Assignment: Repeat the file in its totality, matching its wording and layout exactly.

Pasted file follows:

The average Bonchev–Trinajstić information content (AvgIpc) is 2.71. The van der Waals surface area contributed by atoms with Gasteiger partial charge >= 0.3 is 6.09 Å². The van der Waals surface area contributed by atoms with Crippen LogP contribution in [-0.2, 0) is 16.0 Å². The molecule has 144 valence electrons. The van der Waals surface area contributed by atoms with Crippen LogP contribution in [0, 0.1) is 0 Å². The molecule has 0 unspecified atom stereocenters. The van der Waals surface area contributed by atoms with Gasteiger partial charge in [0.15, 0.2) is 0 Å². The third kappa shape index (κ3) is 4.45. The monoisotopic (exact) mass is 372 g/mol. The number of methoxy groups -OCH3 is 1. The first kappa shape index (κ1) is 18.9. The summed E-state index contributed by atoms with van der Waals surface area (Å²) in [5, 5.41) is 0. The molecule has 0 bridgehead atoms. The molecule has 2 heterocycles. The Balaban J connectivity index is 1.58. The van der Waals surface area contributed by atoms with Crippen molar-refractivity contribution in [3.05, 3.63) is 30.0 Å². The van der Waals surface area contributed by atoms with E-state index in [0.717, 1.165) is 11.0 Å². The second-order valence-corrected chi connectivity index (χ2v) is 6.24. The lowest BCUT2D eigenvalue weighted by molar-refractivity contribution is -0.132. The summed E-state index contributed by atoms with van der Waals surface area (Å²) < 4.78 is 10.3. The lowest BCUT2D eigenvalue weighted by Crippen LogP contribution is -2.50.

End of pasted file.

The average Bonchev–Trinajstić information content (AvgIpc) is 2.71. The van der Waals surface area contributed by atoms with Gasteiger partial charge >= 0.3 is 6.09 Å². The van der Waals surface area contributed by atoms with Crippen LogP contribution in [-0.2, 0) is 16.0 Å². The molecule has 144 valence electrons. The van der Waals surface area contributed by atoms with Crippen LogP contribution in [0, 0.1) is 0 Å². The molecule has 0 unspecified atom stereocenters. The van der Waals surface area contributed by atoms with Gasteiger partial charge in [0.15, 0.2) is 0 Å². The third kappa shape index (κ3) is 4.45. The monoisotopic (exact) mass is 372 g/mol. The number of methoxy groups -OCH3 is 1. The first kappa shape index (κ1) is 18.9. The summed E-state index contributed by atoms with van der Waals surface area (Å²) in [5, 5.41) is 0. The molecule has 0 bridgehead atoms. The molecule has 2 heterocycles. The Balaban J connectivity index is 1.58. The van der Waals surface area contributed by atoms with Crippen molar-refractivity contribution in [3.05, 3.63) is 30.0 Å². The van der Waals surface area contributed by atoms with E-state index in [0.717, 1.165) is 11.0 Å². The second-order valence-corrected chi connectivity index (χ2v) is 6.24. The lowest BCUT2D eigenvalue weighted by molar-refractivity contribution is -0.132. The summed E-state index contributed by atoms with van der Waals surface area (Å²) < 4.78 is 10.3. The lowest BCUT2D eigenvalue weighted by Crippen LogP contribution is -2.50.